City Monument – The Barbed Wire & The Holocaust Panels, Venice Ghetto
The tragedy of being the world’s first ghetto.
[Text and photos by Mayank Austen Soofi]
The barbed wire on the top of the wall is broken at places. It stretches out against a cloud-filled sky. The unpainted brick wall marks the boundary of one of the most immoral ideas ever conceived by men.
The Delhi Walla is at Campo del Ghetto Novo, one of the two squares in the Jewish ghetto in Venice. This little island gave the world its first officially segregated quarter to confine a persecuted minority community into a limited space. Indeed, the term ‘ghetto’ is derived from this ghetto.
In March 2016, the historic district completes 500 years. The so-named Most Serene Republic of Venice declared on 29 March 1516 that “The Jews must all live together… they do not move around during the night… let two doors be built which are to be opened each morning… and to be closed each night at 12 pm by four Christian guards… paid by the Jews….”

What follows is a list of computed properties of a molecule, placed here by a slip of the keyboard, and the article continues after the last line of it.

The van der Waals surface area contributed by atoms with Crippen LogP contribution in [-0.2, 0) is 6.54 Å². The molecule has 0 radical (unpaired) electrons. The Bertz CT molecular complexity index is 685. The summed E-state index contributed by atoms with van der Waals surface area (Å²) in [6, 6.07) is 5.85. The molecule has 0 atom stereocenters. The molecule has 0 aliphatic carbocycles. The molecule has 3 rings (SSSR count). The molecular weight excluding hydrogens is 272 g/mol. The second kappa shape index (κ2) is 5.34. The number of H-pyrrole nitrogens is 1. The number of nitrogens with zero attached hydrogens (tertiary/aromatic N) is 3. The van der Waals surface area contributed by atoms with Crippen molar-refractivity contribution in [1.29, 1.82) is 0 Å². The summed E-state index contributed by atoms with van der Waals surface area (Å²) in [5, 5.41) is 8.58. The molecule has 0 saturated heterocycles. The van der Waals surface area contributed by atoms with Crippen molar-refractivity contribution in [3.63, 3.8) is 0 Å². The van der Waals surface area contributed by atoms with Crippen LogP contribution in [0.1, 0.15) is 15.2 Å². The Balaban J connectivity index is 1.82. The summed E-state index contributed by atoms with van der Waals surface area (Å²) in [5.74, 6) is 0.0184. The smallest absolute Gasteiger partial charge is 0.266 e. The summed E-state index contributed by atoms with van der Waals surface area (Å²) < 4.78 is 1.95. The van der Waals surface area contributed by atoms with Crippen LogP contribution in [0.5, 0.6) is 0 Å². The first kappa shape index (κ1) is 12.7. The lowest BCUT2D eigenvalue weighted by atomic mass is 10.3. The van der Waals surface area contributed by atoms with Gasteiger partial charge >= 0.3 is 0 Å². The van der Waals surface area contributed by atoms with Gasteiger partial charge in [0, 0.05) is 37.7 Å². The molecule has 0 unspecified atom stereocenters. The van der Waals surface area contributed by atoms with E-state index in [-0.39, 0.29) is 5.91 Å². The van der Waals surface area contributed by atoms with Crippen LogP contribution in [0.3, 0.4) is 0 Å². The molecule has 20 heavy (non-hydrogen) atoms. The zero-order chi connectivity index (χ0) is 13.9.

The ghetto was unlike the Nazi-era Jewish ghettos that came up in East European cities like Warsaw and Cracow. Those were set up as a prelude to death. The Venice ghetto denied the Jews their freedom to live anywhere in the city, but their internment into a small area somewhat ensured their protection from anti-Semitic attacks and also permitted them to carry on with at least some commerce.
Even so, it is a historically proven fact that if you are a Jew, you are never absolutely safe from the world. The barbed wire and the seven bronze panels on the aforementioned wall in Campo del Ghetto Novo merely confirms that sad truth. This artistic representation of the holocaust was executed by Aebit Blatas, the late Lithuanian-Jewish sculptor whose mother died at the Stutthof concentration camp in occupied Poland and whose father was among the fortunate few to emerge alive out of the Dachau concentration camp in Germany. Another Blatas panel on another wall here is engraved with railway carriages: The Last Train evokes the final journey of the 256 Venetian Jews who died in the concentration camps.
Although not many native Venetian Jews are left in the ghetto today, its principal square is circled with synagogues, kosher restaurants and curio shops selling Star of David pendants. At times the utter quietness of the empty expanse is filled up with noisy group tours, many of which happen to comprise Jewish travellers. Occasionally, a tourist or two might briefly leave behind the scenic Christian areas of Venice to wander around in these parts. One afternoon a family was seated on a marble bench, their backs facing the barbed wire.
Can this happen again?